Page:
Free Grace 33

Nothing in man doth precede or prevent the grace of God. The light and beams of grace do dispel the clouds of our sins. Not for our sakes, but for his Name’s sake he covereth our sins. It is God’s prerogative to free us from sin by grace, and to remove them far from us. “As far as the east is from the west, so far hath he removed our transgressions from us.” {Ps.103:12} He only can remove sin against whom it is committed. He only can cast sin into the depths of the sea, who hath an ocean of grace in himself, in which he swalloweth them up. John Simpson {Perfection of Justification, 1648}

So that mercy is love to those who are miserable. Grace is love in him that is unobliged. Unobliged, I say, either by necessity, merit, or motive. Grace then, in God, is nothing but free love. 1. Free in respect of constraint; when there is no necessity he should fix his love upon this object at all, or upon this rather than another, this is spontaneum. 2. Free in respect of merit; when there is nothing in the object that deserves love, either absolutely or comparatively, this is gratuitum. 3. Free in respect of motive; when there is nothing in the object to move this affection to pitch upon it at all, or upon it rather than another, this is liberum, though it expresses it not fully. [David Clarkson, A Discourse of Free Grace]

Ephesians 1:5 He predestined us to adoption as sons through Jesus Christ to Himself, according to the kind intention of His will, 6 to the praise of the glory of His grace, which He freely bestowed on us in the Beloved. 7 In Him we have redemption through His blood, the forgiveness of our trespasses, according to the riches of His grace 8 which He lavished on us.

In the two statements above and the Ephesians passage we have the very heart of the Gospel. This is not to say that the heart of the cross and the imputed righteousness of Christ are set out as such, but the motives of those things and why God did those things are set out. The heart of God is set forth in these things and we can see His glory in them. There is an old hymn where the writer wonders how it could be that God would save him or her. It is true that if God saved us on account of ourselves we would wonder that, but God saves sinners on account of His name and to the praise of the glory of His grace.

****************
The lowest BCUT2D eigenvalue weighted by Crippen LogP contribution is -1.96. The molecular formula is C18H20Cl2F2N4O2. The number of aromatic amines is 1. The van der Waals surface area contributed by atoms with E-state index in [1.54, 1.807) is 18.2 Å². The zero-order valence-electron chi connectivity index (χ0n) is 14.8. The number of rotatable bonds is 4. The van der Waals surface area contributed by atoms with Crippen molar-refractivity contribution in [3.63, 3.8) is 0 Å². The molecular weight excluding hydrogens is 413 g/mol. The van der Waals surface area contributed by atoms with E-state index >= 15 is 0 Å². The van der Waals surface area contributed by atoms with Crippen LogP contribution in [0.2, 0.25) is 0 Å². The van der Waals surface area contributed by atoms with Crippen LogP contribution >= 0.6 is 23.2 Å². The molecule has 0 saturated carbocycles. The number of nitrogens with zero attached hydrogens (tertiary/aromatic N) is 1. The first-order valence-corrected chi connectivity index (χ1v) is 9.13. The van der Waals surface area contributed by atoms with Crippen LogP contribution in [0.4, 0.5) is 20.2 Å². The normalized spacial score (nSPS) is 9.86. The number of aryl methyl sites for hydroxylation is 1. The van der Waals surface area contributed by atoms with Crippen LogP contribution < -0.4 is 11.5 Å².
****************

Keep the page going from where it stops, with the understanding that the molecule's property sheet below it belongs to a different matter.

All the constraint of God is found within Himself as triune. All the merit that God beholds is found in Christ and only in Christ. All the motives that moved God are found in God Himself and nothing outside of Him. Yes, this may be redundant in some ways but our hearts are so deceived by so many things that they will not receive the nature of free-grace apart from repetition. The glory of free-grace is that it is the whole character of God displayed in the salvation of sinners, but not just that the whole of His attributes and His desire to glorify His own name and do all out of love for Himself and His glory and in full display in Christ and free-grace. Jesus Christ came to save sinners and not because they were worth it in any way, but because the glory of God was and is worth it.

If we could at any moment understand fully that the glory of free-grace is that it is up to God to show it or not, we would bow in utter wonder. There is nothing about the cross and the work of Christ that would pump up our self-esteem, but instead all those things should humble us in the dust and to behold the glory of free-grace as fully and wonderfully free. God covers our sins by the blood of Christ for His name’s sake and nothing else. The love of God is freely given in Christ and in no other place. The love of God is given apart from anything and as such it is free-grace to those who receive it.

The soul of man cannot truly conceive of free-grace as long as it is unregenerate. It is the Lord alone who can teach this truth to the soul, though man strives with men to get them to understand it in the mind. The Lord will not just give any unbroken heart Himself in His free-love and free-grace, but His love and grace are such that He breaks the hearts of people and humbles them into the dust that they may behold such a wonderful attribute in Him as self-sufficient grace. Man must be turned from His pride and self by the grace of God in order to behold and rest in free-grace alone. The heart of man is at enmity with God and as such is opposed to free-grace, so the heart of man must be broken, humbled, and assuredly regenerated. Men argue when this humbling takes place, as to whether before or after regeneration, but I would argue that it happens on both sides of regeneration. God humbles man by the Law before regeneration and then by the glory of His grace after regeneration. Indeed men are made willing in the day of His power, but part of that is His sovereign work of humbling souls. After all, only the humble receive grace and yet it is His great mercy that He humbles the soul that it may receive grace.

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